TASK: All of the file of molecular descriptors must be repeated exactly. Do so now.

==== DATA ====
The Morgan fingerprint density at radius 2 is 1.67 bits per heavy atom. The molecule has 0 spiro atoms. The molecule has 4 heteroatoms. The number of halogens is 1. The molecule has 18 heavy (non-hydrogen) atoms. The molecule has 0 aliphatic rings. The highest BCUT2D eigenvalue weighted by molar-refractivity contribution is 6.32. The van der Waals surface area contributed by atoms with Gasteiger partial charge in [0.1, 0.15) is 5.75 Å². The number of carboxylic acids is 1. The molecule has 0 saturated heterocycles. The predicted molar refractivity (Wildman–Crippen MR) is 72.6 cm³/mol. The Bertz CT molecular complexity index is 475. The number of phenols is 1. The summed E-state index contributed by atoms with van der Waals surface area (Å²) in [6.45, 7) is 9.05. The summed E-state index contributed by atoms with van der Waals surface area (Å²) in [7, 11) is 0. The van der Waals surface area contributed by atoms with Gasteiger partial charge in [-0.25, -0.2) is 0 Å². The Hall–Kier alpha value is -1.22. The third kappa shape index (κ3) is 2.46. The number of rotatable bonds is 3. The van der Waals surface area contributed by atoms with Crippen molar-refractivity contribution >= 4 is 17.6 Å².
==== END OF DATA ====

The Morgan fingerprint density at radius 2 is 1.67 bits per heavy atom. The molecule has 0 spiro atoms. The molecule has 4 heteroatoms. The number of halogens is 1. The molecule has 18 heavy (non-hydrogen) atoms. The molecule has 0 aliphatic rings. The highest BCUT2D eigenvalue weighted by molar-refractivity contribution is 6.32. The van der Waals surface area contributed by atoms with Gasteiger partial charge in [0.1, 0.15) is 5.75 Å². The number of carboxylic acids is 1. The molecule has 0 saturated heterocycles. The predicted molar refractivity (Wildman–Crippen MR) is 72.6 cm³/mol. The Bertz CT molecular complexity index is 475. The number of phenols is 1. The summed E-state index contributed by atoms with van der Waals surface area (Å²) in [6.45, 7) is 9.05. The summed E-state index contributed by atoms with van der Waals surface area (Å²) in [7, 11) is 0. The van der Waals surface area contributed by atoms with Gasteiger partial charge in [-0.25, -0.2) is 0 Å². The Hall–Kier alpha value is -1.22. The third kappa shape index (κ3) is 2.46. The number of rotatable bonds is 3. The van der Waals surface area contributed by atoms with Crippen molar-refractivity contribution >= 4 is 17.6 Å².